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MathGroup Archive 2001

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Re: Why NestWhile?

  • To: mathgroup at smc.vnet.net
  • Subject: [mg27036] Re: [mg26914] Why NestWhile?
  • From: Mark Sofroniou <marks at wolfram.com>
  • Date: Thu, 1 Feb 2001 03:00:24 -0500 (EST)
  • Organization: Wolfram Research Inc
  • References: <94vrar$o8e@smc.vnet.net>
  • Sender: owner-wri-mathgroup at wolfram.com

Andrzej Kozlowski wrote:

> I am afraid I can't answer the question that is the subject of your posting.

There was a bug in NestWhile that caused it to sometimes store intermediary
values (as NestWhileList does). Thanks to Fred Simons for pointing out
the example which has been fixed in our development version.

> But I got intrigued by the idea that one should be able to do much better
> (as far as speed is concerned) by using neither recursion not pascal-style
> programming but the unique Mathematica programming style, and I came up with
> the following:
>
> fmath[n_] :=
>   Plus @@ Plus @@ Position[Reverse[IntegerDigits[n, 2]], 1, {1}, 1] - 1

The original example has worst case bit complexity O(n^2) for an n bit input.
Using IntegerDigits you are reducing this to O(log(n) M(n)), where M(n) is the
asymptotic cost of multiplying two n-bit numbers (O(n log(n) log(log(n)) for
Fast Fourier Transform based multiplication). The complexity estimate for
IntegerDigits is explained by the fact that it uses a divide and conquer
algorithm.

However there are faster ways. The function IntegerExponent (new in Version 4.0)
implements a divide and conquer algorithm to count trailing zeros in any base,
but
only counts sub-parts that contain trailing zeros. Thus IntegerExponent may not
need to work with all of the parts of the input as IntegerDigits does.

If the base is a power of 2, and since numbers are represented in binary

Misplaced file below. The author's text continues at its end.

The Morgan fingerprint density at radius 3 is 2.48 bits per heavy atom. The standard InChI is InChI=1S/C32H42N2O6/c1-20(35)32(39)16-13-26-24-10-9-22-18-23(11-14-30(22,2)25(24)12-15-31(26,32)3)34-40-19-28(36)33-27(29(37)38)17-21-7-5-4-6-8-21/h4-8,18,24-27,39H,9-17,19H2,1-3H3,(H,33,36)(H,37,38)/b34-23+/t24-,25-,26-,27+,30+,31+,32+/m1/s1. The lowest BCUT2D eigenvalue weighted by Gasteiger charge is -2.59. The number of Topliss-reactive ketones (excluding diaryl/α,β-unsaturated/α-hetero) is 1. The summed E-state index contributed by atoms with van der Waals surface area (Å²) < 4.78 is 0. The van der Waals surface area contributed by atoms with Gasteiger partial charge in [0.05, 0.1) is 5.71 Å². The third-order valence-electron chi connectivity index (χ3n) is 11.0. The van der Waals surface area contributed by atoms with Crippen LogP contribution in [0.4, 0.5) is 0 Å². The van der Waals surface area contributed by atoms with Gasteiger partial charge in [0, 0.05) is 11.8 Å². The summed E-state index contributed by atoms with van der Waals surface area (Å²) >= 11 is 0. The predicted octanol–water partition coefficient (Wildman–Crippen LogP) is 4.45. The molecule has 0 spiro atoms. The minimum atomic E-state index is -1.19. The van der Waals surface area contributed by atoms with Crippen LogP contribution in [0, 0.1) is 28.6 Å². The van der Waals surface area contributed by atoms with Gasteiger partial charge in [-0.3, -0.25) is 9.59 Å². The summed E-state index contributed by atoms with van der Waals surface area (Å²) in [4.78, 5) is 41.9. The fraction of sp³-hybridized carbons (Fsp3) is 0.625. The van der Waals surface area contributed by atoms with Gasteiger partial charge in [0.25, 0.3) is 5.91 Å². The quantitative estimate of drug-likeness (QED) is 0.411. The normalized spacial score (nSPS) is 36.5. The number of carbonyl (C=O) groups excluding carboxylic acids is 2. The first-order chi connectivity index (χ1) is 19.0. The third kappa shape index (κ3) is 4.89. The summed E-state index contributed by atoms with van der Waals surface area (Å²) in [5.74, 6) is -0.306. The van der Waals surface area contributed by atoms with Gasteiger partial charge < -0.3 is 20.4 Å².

internally,
then the complexity estimates change and become essentially linear for both
IntegerDigits and IntegerExponent.

(* Be careful not to include the time to compute the factorial *)

In[1]:= n = 100000!;

(* This number has almost half a million decimal digits *)

In[2]:= N[n]

                            456573
Out[2]= 2.824229407960348 10

(* The first evaluation loads a StartUp file since IntegerExponent is implemented

in top-level code. This takes a little bit of time *)

In[3]:= IntegerExponent[n, 2];//Timing

Out[3]= {0.15 Second, 9995}

(* This gives the number of trailing binary zeros and the time taken *)

In[4]:= IntegerExponent[n, 2]//Timing

Out[4]= {0.03 Second, 99994}

In the best case (no trailing zeros) the iterative algorithm fpas will work in
O(n)
time which may indeed be faster than IntegerExponent, but the average case
complexity is much worse.

Mark Sofroniou,
Research and Development,
Wolfram Research Inc.


> Compared with fpas it appears quite a lot faster:
>
> fpas[n_] := Block[{m = n, res = 0}, While[EvenQ[m], m = m/2; res = res + 1];
>     res]
>
> In[3]:=
> fmath[5000!] // Timing
>
> Out[3]=
> {0.0833333 Second, 4995}
>
> while
>
> In[4]:=
> fpas[5000!] // Timing
>
> Out[4]=
> {1.58333 Second, 4995}
>
> --
> Andrzej Kozlowski
> Toyama International University
> JAPAN
>
> http://platon.c.u-tokyo.ac.jp/andrzej/
> http://sigma.tuins.ac.jp/
>
> on 01.1.27 1:29 PM, F.H.Simons at tue.nl at F.H.Simons at tue.nl wrote:
>
> > Finding the number of factors 2 of a positive integer is one of my favourite
> > examples in courses in Mathematica. The recursive solution is very elegant.
> >
> > frec[n_] := If[EvenQ[n], 1+frec[n/2], 0]
> >
> > My general advice is to avoid recursion unless it is very undeep. Here is a
> > straightforward Pascal-style solution without recursion:
> >
> > fpas[n_] := Block[ {m=n, res = 0},
> > While[EvenQ[m],
> > m=m/2; res=res+1];
> > res]
> >
> > fpas[2^15000] // Timing
> >
> > {4.45 Second,15000}
> >
> > Two variables are involved and during this loop 30000 assignments are done.
> > We might expect that iteration will be faster: no variables, no assignments.
> >
> > fnest[n_] := NestWhile[{#[[1]]/2, #[[2]]+1}&,{n, 0}, EvenQ[#[[1]]]&, 1][[2]]
> >
> > fnest[2^15000] // Timing
> >
> > {8.35 Second,15000}
> >
> > But it turns out to be slower! Let us look at the old FixedPoint
> > construction:
> >
> > ffix[n_] := FixedPoint[ {#[[1]]/2, #[[2]]+1}&, {n,
> > 0},SameTest->(OddQ[#2[[1]]]&) ] [[2]]
> >
> > ffix[2^15000] // Timing
> >
> > {5.16 Second,15000}
> >
> > Not quite so fast as the Pascal implementation, but faster than the
> > relatively new NestWhile. Why do we have NestWhile when it is slower (and
> > more complicated) than While?
> >
> > Fred Simons
> > Eindhoven University of Technology
> >
> >


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